William’s disappointment had been keen.  His cousins had not helped:

their father, William’s Uncle Adam, had been killed at the

Somme three years before.  His photographs, draped in black crepe, took pride of place on the high mantelpieces at Carfax; his medals lay on velvet in a glass case in the hall; and a tablet to his memory stood just left of the altar at St.  Mary’s.

Roger and Charles made William’s life a misery.  They mocked his father, who, they said, had never been a soldier at all; or, if he had, must have sat at a desk in India throughout the war a sort of conchie, really.  Once, they had left a white feather on William’s bed, bearing a little hand-made label: “For your father’.

All this might have been hard enough for a boy of nine to bear.

But his father’s return coincided with the beginning of his mother’s last struggle against the illness that had been consuming her for the past eighteen months.

“The decline’, people said when they thought William was not listening, and he could tell from the way they averted their eyes that they expected the worst.  She had kept going for the past six months in anticipation of Christopher’s return.  He had seen it in her eyes each time he visited her in her cold bedroom: a violent craving that exalted and exhausted her.

Two months after Christopher’s arrival, just before Christmas, when everyone seemed to be preparing for festivity, for new birth in an old world, his mother died in her sleep.

Though he knew it to be unjust, William blamed his father for her death.  And Christopher himself earned a measure of guilt about with him that only served to reinforce his son’s unspoken accusation.  The truth was that he felt awkward with the boy and unable to come to terms with his wife’s death.  Explanations were beyond him.  In the hard winter that followed, he would walk for hours across cold, infertile fields, seeking to resolve his guilt or at least pacify it for a while.  He kept a painful distance between himself and the boy.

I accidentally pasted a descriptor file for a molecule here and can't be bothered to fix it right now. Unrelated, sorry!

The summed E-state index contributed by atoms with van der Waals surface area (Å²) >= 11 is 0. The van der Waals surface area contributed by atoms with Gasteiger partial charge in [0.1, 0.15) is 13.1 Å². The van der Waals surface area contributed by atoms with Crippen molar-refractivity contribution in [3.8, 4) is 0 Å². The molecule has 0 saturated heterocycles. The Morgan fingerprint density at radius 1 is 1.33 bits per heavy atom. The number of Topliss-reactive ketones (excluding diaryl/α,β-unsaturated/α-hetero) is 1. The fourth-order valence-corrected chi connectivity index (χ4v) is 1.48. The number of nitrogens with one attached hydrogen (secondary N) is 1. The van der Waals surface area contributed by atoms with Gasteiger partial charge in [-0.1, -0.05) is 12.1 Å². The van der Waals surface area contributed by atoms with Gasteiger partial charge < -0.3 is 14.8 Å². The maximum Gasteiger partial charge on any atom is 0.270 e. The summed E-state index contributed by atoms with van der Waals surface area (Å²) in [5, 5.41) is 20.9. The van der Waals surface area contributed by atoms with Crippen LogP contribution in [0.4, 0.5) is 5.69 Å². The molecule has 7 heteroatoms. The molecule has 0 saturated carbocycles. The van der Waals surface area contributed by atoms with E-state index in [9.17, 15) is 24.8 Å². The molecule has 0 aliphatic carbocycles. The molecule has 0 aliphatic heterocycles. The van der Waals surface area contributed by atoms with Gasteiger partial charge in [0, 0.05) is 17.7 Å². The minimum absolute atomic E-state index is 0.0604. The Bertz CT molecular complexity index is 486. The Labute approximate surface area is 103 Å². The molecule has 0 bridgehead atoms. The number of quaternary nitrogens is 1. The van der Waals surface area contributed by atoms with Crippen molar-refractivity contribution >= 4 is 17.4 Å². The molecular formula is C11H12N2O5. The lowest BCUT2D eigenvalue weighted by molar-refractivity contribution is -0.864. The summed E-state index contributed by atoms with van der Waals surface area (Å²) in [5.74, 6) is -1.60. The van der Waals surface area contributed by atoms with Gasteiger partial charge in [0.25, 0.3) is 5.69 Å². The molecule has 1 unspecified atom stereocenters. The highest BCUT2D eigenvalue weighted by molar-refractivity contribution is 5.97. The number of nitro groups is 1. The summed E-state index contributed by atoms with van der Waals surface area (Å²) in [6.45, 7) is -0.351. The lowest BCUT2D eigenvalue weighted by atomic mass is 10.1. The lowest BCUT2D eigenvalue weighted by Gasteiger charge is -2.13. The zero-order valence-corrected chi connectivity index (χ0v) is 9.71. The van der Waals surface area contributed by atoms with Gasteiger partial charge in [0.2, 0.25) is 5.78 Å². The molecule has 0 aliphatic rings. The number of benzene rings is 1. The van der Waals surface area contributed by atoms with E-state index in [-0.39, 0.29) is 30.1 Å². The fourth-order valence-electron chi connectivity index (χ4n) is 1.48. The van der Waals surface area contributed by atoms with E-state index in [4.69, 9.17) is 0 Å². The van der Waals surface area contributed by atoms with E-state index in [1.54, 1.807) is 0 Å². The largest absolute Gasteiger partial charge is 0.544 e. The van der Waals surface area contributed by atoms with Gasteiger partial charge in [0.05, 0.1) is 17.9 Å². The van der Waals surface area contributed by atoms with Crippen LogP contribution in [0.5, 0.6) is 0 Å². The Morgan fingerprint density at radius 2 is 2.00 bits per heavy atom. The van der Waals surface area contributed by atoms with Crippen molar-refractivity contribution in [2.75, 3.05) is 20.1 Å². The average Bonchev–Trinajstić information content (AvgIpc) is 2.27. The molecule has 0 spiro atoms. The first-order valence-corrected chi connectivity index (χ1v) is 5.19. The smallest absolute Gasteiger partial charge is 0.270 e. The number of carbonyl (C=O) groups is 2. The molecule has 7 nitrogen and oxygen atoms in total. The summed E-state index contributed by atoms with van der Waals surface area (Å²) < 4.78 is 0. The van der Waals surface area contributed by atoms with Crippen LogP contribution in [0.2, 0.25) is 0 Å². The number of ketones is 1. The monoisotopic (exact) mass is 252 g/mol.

Spring had thawed the fields and laid the first flowers on Elizabeth’s grave, but it had done nothing to bring father and son closer.  It was decided that William should go to Winchester that autumn.  And then, abruptly, all that had changed.  One day, while Christopher was in Hexham with his sister Harriet, William went unobserved to his father’s room and opened his desk.  What was he looking for?  He himself could not have answered that.  In a sense, he was looking for his father. And in a sense he found him.

Inside a drawer in the top right-hand corner, he found a small

red box among a pile of papers.  On the lid was the royal crest, and inside lay a medal in the shape of a cross.  William recognized it at once: the Victoria Cross.  He had seen a reproduction of it in a magazine during the war.  In an envelope next to the box was a letter from Buckingham Palace, in which Major Christopher Wylam was commended in the highest terms for ‘exceptional bravery in service to his King and Country’.

For days William was torn between excitement at his discovery and guilt about the means by which he had come by it.  On the Sunday, after church, he confessed to his father: by now he needed an explanation more than he feared any possible punishment.  And that afternoon, for the first time, they talked in Christopher’s study until the fire died down and turned to ashes.

Christopher told the boy that there was more to war than pitched battles or tanks or aeroplanes; that the war he had fought in India had been lonely and diseased and treacherous; and that what he now told William must remain an inviolate secret between them.

From that day, they had begun to draw close, each sharing the other’s grief at last, as far as possible.  It was agreed that William ought to stay at least another year at Carfax, after which they would decide whether he should go away to school at all.  When summer came, there were roses on Elizabeth’s grave.

They had reached the Paternoster.  The priest recited the familiar prayer aloud, his lips moving with rich and